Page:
Whether it’s a minor ailment or a serious issue, surveys show that 60% of men don’t go to the doctor when they need to. In many cases, men don’t feel comfortable discussing their health issues or they think that they can just tough it out. However, by raising awareness for the biggest issues men are facing, everyone can be better educated on the severity of issues, know what signs to look out for, and encourage conversations between each other. Here are some facts that everyone should keep in mind for men’s health.
- Older men’s problems can be younger men’s problems too
Erectile dysfunction (ED) may be most common in older gentlemen, but it’s still an issue that many young men may be faced with. More than half of men over the age of 50 deal with ED, so the odds are that a majority of men will develop the issue sometime during their lives. Perhaps what’s more shocking, however, are the results of a worldwide study on erectile dysfunction. The study found that 8% of men will begin dealing with ED between ages 20 to 29! Hopefully, by realizing how many men are battling the issue, guys will feel more comfortable discussing ways to combat erectile dysfunction with their doctor.
Male pattern baldness (MPB) is another one of those issues that can be a source of embarrassment for younger men. According to the American Hair Loss Association, a quarter of men who suffer from MPB start the process before they reach 21 years of age. By age 35, more than two-thirds experience noticeable hair loss, which actually puts men with full heads of hair in the minority! However, the best way to battle hair loss is by treating the issue when it begins, not after the damage is done. Minoxidil is a hair loss medication that works to stimulate blood flow to the hair follicles. Increased blood flow brings more oxygen and nutrients with it, which helps to promote growth and healthier hair in general.
- Conversations can save a life
It’s one thing to educate yourself on men’s health issues, but it’s even better to help others. Many people theorize why statistics have long shown that a majority of suicide deaths are men, especially when women experience higher rates of depression. It could be because men have more suicidal intent or that a majority of gun owners are men. However, it may also be the case that men are less willing to seek help for their mental health struggles. By stepping forward with your own battles and discussing with an online therapist, or reaching out to friends and family who may be going through a rough time, you are taking the first step towards proper medical care.
Having a conversation can help with more than just mental health, too. You don’t have to have experience with particular diseases to encourage other men to get tested. In the United States, 1 in 9 men will be diagnosed with prostate cancer in their lifetimes, making it one of the most common forms of cancer. If more men knew the likelihood of being diagnosed with prostate cancer, they may consider getting a PSA test earlier in life. By discussing when to get a PSA screening with friends and family, you could be saving a life.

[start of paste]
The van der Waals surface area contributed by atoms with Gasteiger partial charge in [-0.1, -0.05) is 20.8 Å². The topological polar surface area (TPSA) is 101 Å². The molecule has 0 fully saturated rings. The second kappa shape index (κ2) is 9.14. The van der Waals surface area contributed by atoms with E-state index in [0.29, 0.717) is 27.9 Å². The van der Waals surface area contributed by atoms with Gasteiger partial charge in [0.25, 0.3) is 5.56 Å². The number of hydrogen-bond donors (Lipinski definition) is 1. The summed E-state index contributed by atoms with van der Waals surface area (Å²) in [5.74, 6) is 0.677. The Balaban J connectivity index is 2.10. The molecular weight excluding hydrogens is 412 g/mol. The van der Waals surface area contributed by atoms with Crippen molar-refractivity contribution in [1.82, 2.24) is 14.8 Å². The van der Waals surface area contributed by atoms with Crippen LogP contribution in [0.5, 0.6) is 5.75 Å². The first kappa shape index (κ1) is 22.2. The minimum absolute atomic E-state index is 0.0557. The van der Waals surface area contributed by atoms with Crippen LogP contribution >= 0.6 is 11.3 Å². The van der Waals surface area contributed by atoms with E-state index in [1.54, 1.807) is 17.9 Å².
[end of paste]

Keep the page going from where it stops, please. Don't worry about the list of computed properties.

- Proactivity is the first step
Being proactive is the best step in preventing disease as well as early detection. The earlier you can begin treatment, the higher the success rate. This is why it’s important to live a healthy lifestyle and undergo proper screenings in a timely manner. This is especially true if you have a family history of disease such as diabetes.
Shockingly, 9 in 10 pre-diabetics don’t know that they have the condition. Prediabetes isn’t the same as diabetes, but instead is a signal that you may develop type II diabetes, which is why it’s imperative to be proactive. Ignoring symptoms of prediabetes increases your risk of developing diabetes, whereas lifestyle changes can help to reverse the issues and avoid diabetes altogether. A healthy diet and regular exercise can help to lower your blood sugar levels and lead an overall healthier lifestyle.
The same lifestyle choices can help prevent heart disease. Researchers aren’t sure about the exact reasoning behind the anomaly, but a decades long study of Norwegians found that men are twice as likely as women to have a heart attack during their lifetime. If you want to avoid an increased chance for heart attack or stroke, a healthy lifestyle should start at a young age. No matter what stage in life, it’s a good idea to quit smoking and reduce alcohol intake. But after years of abusing these substances, it may prove to be too late. It’s never too early to start making changes to your lifestyle.
Changing habits early is especially warranted for diseases that are more common in young men. The average age of diagnosis for testicular cancer 33 years of age. More importantly, it is the most common form of cancer for boys and men aged 15 to 44 in the United States. Luckily, when treated early, the survival rate is 95%. Therefore, performing monthly testicular self-exams and knowing the signs to look for is an important habit that should begin at adolescence.
Proper healthcare, treatment, and disease prevention starts with education. Raising awareness not only helps yourself, but your family and friends as well. Knowing the facts, having discussions, and dropping the stigmas surrounding men’s health can make a world of difference, and maybe even save some lives.